It is hard to overstate just how radically the internal combustion engine changed the world. It led to a revolution, because they ease and speed with which people could move from point to point caused a radical change in the way they thought about the world. The steam engine had opened up the world of work and communal travel, but its bulk and complexity made it impractical as a means of individual transportation.
The internal combustion engine, in which light oil fractions were burnt by means of controlled explosions inside of steel cylinders, was more compact and more suited to personal transport. When Gottlieb Daimler and Wilhelm Maybach assembled the first "Reitwagen", a vehicle which is a motorcycle despite its own intentions, to paraphrase Melissa Holbrook Pierson. The world fell in love with the freedom which the internal combustion engine brought, and the speed which it made possible.
Of course, once one motorcycle had been built, the second would follow shortly afterwards, and once two of anything exist, the human compulsion to compete takes over. Racing followed motorcycle development as sure as night follows day. And as racing followed motorcycle development, so motorcycle development followed racing, a process which continues to this day.
This story, of how the obsession with speed and competition drove the early years of motorcycle racing, and how those developments both influenced and were influenced by the societies in which they existed, is the subject of Mat Oxley's book, Speed: The one genuinely modern pleasure. In this meticulously researched book, Oxley traces motorcycle racing and competition from its earliest origins, an alcohol-fueled postprandial contest on a bicycle racing oval at the stately (and, post hoc, aptly named) Sheen House, all the way through to the death of the obsessive and eccentric Eric Crudgington Fernihough in Hungary, who died trying to beat the land speed record set by Ernst Henne. It follows the long and winding trail to go from speeds of 44 km/h of that first race to the 279.5 km/h which Henne set in his supercharged 500cc BMW streamliner.
Oxley weaves the history of motorcycle racing through the greater context of the history of the first half of the 20th Century, following the development of engine and motorcycle technology, and the development of the sport of motorcycle racing through the lives and times of some of the major characters who helped push the sport forward. As you might expect from Oxley, it is a book which tells the story of technology through the people and personalities involved.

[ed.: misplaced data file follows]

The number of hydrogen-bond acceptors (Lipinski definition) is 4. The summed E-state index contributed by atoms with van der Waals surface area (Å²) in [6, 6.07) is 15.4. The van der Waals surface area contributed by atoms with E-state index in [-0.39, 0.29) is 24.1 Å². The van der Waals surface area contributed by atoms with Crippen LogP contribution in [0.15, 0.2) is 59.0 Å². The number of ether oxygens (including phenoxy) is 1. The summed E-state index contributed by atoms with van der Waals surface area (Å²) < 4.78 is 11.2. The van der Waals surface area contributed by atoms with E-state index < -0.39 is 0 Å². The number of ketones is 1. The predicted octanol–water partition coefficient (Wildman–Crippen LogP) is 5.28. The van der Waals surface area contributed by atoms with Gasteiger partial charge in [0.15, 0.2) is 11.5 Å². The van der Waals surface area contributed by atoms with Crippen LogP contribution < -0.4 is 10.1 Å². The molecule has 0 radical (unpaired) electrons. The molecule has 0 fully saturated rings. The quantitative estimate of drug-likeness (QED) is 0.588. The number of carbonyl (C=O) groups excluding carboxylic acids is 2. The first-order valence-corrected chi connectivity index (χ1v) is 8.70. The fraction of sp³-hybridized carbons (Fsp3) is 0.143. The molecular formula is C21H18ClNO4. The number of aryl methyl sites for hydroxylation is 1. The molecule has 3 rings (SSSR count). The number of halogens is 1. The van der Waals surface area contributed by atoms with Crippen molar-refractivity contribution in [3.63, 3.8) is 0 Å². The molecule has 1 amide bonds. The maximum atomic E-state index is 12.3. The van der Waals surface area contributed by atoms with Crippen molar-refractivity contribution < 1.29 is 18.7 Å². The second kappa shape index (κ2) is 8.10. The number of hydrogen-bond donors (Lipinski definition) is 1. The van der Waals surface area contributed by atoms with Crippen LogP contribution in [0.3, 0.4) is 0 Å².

The focus on personalities helps drive the narrative of the book, making it immensely readable. Each chapter is introduced with a colorful sketch of a rider or scene encapsulating the subject or period which follows, and setting the scene for its historical context. This approach has its pitfalls as well as its benefits: the mind of the reader, and probably the author, tends to linger longer on the more colorful characters, which can lead them to overrate the significance of those personalities. It also inevitably creates the impression of a 'Great Man' theory of history, rather than the more collaborative, evolutionary process which all technological and social developments involve.
That should not detract from the value of this book, however. Much has been written about the history of motorcycle racing since the Second World War in one form or another, but the period leading up to WWII has been greatly overlooked. Speed: The one genuinely modern pleasure provides a fascinating account to fill in that gap.
The book's strength is in providing the historical context for racing. The British parliament outlawed travel at speed on the public highway, effectively banning any form of racing on public roads. Because of that, racing moved to the Isle of Man, whose parliament could set their own laws, which allowed the creation of the TT. It meant that racing had to take place on private racetracks, of which Brooklands became the most important. The book does an outstanding job of making clear just how significant Brooklands was, not just to racing in the UK, but also to the motorcycle industry which grew up around it.
No such restrictions applied on the European mainland, and so racing started out as long distance contests between distant cities. Bikes and cars raced between Paris and Madrid, Paris and Bordeaux, Paris and Berlin. Shorter courses were laid out over public roads between towns and villages all over Europe.